We don’t make much of Arbor Day any more. It has been overshadowed, perhaps, by the flashier Earth Day which precedes it. Nevertheless, I am going to mark the day by recalling the poem "Trees" by Joyce Kilmer.
Trees By Joyce Kilmer
I think that I shall never see
A poem lovely as a tree.
A tree whose hungry mouth is prest
Against the earth’s sweet flowing breast;
A tree that looks at God all day,
And lifts her leafy arms to pray;
A tree that may in Summer wear
A nest of robins in her hair;
Upon whose bosom snow has lain;
Who intimately lives with rain.
Poems are made by fools like me,
But only God can make a tree.
Source: Poetry (August 1913).
Joyce Kilmer’s simple verse about the wonder of trees is the first poem I ever learned by heart. It wasn’t exactly a challenge but it resonated deeply with me. As a child I loved the variety of trees in our backyard. The weeping willow was perfect for my brother and his friends to use as the backdrop for their games of Tarzan. A number of crabapple trees provided a burst of color and fragrance in the spring, and loads of fruit, which my mother made into jelly and applesauce, as the summer wore on. Perhaps my favorite tree was the large elm that shaded a large section of our home. Lying beneath it on a summer day was a little slice of heaven. It brought to life another verse in Kilmer’s poem: “A tree that looks at God all day, and lifts her leafy arms to pray…”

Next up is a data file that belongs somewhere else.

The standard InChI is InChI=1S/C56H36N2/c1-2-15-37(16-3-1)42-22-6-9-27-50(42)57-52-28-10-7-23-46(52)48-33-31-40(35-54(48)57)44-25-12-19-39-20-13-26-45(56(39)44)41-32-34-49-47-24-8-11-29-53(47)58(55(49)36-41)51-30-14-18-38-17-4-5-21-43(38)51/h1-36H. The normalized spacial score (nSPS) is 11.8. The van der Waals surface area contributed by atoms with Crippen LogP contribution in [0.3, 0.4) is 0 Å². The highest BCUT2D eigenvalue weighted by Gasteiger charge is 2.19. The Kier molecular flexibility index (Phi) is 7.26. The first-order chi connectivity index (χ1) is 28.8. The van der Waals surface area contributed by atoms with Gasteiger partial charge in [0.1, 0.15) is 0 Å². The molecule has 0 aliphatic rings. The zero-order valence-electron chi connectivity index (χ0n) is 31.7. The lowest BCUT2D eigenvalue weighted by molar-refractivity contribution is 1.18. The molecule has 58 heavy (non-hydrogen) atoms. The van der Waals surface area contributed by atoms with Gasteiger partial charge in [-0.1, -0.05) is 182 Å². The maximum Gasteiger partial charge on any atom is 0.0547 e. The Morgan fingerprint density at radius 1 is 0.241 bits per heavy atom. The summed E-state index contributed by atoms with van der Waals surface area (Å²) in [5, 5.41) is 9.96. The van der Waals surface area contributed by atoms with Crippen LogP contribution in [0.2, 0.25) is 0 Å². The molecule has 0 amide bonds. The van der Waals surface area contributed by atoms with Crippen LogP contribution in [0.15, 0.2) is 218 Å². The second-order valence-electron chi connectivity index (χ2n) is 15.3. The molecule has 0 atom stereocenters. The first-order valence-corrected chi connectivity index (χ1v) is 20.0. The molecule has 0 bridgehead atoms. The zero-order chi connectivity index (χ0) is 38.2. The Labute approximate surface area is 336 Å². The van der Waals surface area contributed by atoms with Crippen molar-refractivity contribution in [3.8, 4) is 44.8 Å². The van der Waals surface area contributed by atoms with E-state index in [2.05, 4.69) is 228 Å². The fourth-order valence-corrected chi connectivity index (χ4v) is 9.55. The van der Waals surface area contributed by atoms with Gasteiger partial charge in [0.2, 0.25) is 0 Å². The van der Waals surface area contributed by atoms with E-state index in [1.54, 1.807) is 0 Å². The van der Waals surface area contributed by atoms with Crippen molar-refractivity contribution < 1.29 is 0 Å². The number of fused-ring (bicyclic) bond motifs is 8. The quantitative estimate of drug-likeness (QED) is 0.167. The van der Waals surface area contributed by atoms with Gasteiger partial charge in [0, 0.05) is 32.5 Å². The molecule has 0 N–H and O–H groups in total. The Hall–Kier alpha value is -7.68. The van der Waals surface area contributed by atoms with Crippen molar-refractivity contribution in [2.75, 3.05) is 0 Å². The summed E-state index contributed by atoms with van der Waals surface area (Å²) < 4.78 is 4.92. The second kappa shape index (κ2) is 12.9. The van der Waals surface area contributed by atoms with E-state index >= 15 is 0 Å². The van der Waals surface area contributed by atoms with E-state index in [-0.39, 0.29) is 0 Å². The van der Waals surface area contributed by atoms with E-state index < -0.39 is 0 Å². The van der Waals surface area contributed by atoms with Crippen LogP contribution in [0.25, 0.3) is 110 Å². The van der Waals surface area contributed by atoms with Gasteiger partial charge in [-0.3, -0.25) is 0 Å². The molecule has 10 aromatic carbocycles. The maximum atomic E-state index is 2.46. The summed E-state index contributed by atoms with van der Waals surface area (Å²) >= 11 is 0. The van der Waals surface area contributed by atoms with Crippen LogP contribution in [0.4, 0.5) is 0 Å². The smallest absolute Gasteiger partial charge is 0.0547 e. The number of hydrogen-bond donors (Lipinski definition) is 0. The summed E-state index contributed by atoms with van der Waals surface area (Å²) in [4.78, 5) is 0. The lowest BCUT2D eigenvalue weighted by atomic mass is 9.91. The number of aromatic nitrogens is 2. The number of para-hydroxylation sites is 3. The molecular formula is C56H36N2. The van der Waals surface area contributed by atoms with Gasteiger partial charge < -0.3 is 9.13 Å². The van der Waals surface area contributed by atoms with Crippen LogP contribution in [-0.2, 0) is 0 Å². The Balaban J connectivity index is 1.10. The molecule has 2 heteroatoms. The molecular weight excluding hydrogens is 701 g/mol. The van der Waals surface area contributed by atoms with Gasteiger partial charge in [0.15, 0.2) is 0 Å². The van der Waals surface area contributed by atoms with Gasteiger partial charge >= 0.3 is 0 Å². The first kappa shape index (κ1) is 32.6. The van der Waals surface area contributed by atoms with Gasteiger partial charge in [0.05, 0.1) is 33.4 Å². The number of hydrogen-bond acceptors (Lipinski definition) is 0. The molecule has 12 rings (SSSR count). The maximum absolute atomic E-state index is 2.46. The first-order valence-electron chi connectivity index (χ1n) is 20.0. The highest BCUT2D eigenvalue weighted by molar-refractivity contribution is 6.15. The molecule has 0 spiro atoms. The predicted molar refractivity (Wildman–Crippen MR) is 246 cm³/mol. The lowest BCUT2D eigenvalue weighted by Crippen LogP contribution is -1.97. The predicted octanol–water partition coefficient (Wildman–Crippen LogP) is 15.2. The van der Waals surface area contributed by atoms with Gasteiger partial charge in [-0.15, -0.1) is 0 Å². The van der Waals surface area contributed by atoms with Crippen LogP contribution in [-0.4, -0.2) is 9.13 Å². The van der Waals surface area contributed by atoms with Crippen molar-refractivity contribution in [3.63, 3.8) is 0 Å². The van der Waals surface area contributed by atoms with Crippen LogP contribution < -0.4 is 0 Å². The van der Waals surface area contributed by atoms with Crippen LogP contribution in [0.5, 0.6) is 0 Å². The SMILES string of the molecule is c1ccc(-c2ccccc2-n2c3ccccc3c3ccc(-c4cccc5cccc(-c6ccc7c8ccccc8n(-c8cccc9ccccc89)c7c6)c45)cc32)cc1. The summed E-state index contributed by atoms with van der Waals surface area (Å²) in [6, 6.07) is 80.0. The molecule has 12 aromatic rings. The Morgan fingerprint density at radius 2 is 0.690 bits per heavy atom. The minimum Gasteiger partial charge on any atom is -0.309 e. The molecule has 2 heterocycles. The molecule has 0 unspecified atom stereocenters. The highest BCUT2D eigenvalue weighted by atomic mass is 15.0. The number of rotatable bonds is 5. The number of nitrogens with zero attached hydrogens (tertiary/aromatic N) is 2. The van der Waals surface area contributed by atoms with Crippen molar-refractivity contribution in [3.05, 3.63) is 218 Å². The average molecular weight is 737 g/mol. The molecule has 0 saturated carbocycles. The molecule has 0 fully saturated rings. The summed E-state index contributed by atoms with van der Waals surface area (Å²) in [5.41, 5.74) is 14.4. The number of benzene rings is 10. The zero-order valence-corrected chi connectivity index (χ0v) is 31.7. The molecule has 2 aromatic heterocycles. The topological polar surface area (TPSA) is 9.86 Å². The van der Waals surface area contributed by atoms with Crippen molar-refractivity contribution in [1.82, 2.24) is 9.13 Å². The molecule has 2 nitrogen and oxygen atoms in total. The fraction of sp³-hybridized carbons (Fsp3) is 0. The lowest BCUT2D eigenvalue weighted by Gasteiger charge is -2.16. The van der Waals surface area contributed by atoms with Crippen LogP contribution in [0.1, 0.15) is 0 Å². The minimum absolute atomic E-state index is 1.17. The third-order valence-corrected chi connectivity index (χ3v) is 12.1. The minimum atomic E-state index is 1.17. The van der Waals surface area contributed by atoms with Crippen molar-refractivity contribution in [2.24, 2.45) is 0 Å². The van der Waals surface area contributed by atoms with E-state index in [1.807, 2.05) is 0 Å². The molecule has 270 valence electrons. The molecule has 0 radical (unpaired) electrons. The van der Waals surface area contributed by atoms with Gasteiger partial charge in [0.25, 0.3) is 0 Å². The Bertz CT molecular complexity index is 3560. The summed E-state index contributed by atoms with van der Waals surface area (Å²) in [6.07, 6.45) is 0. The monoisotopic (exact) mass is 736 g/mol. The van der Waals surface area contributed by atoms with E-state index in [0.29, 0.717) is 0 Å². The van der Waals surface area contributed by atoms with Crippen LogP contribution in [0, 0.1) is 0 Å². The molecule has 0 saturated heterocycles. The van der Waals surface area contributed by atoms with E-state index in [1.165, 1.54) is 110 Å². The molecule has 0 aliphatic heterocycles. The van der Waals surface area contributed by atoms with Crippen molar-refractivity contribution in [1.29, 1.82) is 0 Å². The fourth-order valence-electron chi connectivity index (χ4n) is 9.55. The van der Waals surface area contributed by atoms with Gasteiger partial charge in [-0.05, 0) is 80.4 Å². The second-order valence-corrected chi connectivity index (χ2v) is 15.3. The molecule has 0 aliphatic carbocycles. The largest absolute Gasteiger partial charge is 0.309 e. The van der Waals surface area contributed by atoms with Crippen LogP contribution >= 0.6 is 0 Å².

My childhood love of trees has lasted throughout my life. Whenever I think of places in which I would thrive, I picture trees. Lovely as I find desert landscapes, I know the absence of trees would wear on my soul. I am blessed to work at home and my desk overlooks several pines and silver maples. They have become like old friends.
As we reflect upon Arbor Day or Earth Day, may we remember the last line of Kilmer’s poem. It is a wonderful verse for the Easter season and the onset of spring, a precious reminder of the gift and wonder of creation. “Poems are made by fools like me, but only God can make a tree.”